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A protest against discriminatory LGBT legislation in Tel Aviv, July 23, 2018.Credit: \ Moti Milrod
Protesters against the surrogacy law

Speaking at the rally in Tel Aviv, Chen Arieli, co-chairwoman of The Aguda, Israel’s National LGBT Task Force, called on Prime Minister Benjamin Netanyahu to “look at this square, there is a grievance here that demands action and not press releases. Now it is our turn, Mr. Prime Minister, to tell you no. No to empty statements, no to PR meetings empty of content, we demand actions. Come with me, Mr. Prime Minister, to meet your people,” Arieli said.

Earlier in Tel Aviv, protesters briefly blocked the southbound lanes of the Ayalon Highway. Two protesters were arrested in Jerusalem after they disrupted traffic in the city center. Protesters also briefly blocked main roads in Haifa and in Be’er Sheva. In the northern city of Afula, 200 people demonstrated.

The Israeli army said soldiers taking part in the protests around the country would not be punished, contrary to a prior statement in which the army said it prohibited soldiers from participating. "Since the demonstration is ostensibly political, it is forbidden to take part in the demonstration," the statement said.

The workers' committee of the Foreign Ministry expressed its support for the LGBT community: "We want to express our solidarity with the ministry's employees who are working in Israel and abroad, who are often exposed to insults and contempt based on their sexual orientation."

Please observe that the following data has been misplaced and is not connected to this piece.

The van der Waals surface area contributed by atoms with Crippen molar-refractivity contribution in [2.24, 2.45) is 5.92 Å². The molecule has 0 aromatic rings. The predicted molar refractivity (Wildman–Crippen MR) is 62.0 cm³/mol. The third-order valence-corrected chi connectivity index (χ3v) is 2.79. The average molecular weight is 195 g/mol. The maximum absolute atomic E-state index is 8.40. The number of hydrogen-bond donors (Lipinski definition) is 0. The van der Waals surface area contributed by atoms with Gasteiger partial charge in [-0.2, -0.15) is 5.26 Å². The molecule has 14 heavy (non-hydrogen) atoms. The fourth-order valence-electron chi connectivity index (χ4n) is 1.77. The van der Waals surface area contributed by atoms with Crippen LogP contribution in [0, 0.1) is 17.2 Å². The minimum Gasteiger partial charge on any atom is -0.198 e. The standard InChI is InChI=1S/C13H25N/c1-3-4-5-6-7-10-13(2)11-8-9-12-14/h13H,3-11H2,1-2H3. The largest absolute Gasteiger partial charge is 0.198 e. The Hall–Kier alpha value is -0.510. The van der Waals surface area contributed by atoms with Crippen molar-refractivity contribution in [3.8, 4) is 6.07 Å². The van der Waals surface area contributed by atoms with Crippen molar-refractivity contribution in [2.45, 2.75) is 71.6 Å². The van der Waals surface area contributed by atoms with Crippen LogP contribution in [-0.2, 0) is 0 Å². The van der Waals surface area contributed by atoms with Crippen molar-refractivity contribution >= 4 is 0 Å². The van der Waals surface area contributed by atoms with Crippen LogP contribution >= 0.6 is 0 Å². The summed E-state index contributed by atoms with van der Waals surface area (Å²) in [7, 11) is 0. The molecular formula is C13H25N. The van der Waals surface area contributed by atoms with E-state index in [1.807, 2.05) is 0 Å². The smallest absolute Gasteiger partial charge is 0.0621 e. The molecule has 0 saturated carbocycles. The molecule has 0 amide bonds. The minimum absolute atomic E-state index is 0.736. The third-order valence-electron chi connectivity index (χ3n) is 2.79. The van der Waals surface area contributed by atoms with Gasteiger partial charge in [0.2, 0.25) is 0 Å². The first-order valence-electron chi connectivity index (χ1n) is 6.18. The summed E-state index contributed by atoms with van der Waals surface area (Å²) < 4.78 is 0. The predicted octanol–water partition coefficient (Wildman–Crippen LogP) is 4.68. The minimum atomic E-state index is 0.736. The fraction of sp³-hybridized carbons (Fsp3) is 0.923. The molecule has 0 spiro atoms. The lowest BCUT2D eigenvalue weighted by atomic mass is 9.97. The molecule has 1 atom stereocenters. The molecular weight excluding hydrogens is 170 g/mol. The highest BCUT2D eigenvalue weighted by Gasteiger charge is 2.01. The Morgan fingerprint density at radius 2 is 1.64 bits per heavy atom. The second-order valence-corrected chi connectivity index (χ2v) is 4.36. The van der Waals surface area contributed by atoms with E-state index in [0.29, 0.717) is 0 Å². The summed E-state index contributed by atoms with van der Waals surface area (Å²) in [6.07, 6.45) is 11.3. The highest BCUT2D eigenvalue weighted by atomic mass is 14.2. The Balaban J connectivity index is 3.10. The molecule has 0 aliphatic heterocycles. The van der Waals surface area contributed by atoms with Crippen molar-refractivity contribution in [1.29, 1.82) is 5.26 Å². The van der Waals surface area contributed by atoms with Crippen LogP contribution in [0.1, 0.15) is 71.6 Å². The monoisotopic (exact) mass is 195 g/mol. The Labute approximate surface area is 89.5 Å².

Some protesters also set up a tent on Rothschild Boulevard in Tel Aviv. Protesters shouted slogans against the government and in support of the LGBT fight for equal rights. “If anyone tries to stop our fight for equality, they’ll find out that we’ll stop this whole country," they chanted.

Protesters against the surrogacy law in Tel Aviv, July 20, 2018. Credit: Ilan Assayag

Meretz party chairwoman Tamar Zandberg addressed the Rothschild protests, saying: "This week the government voted against the Israeli citizens and today we are showing them that Israel is stronger and more determined than the government."

"Equality rights are a basic aspect of democracy and we will continue to be here and everywhere to support equality," Zandberg added

Hundreds of protesters also demonstrated near the government offices in Haifa, and blocked Haatzmaut Street in the lower part of town carrying rainbow flags and banners reading "there is no equality there is discrimination, bring down the government!" and "we won't surrender, we will win." Demonstrators also chanted slogans against Israeli Education Minister Naftali Bennett and the government.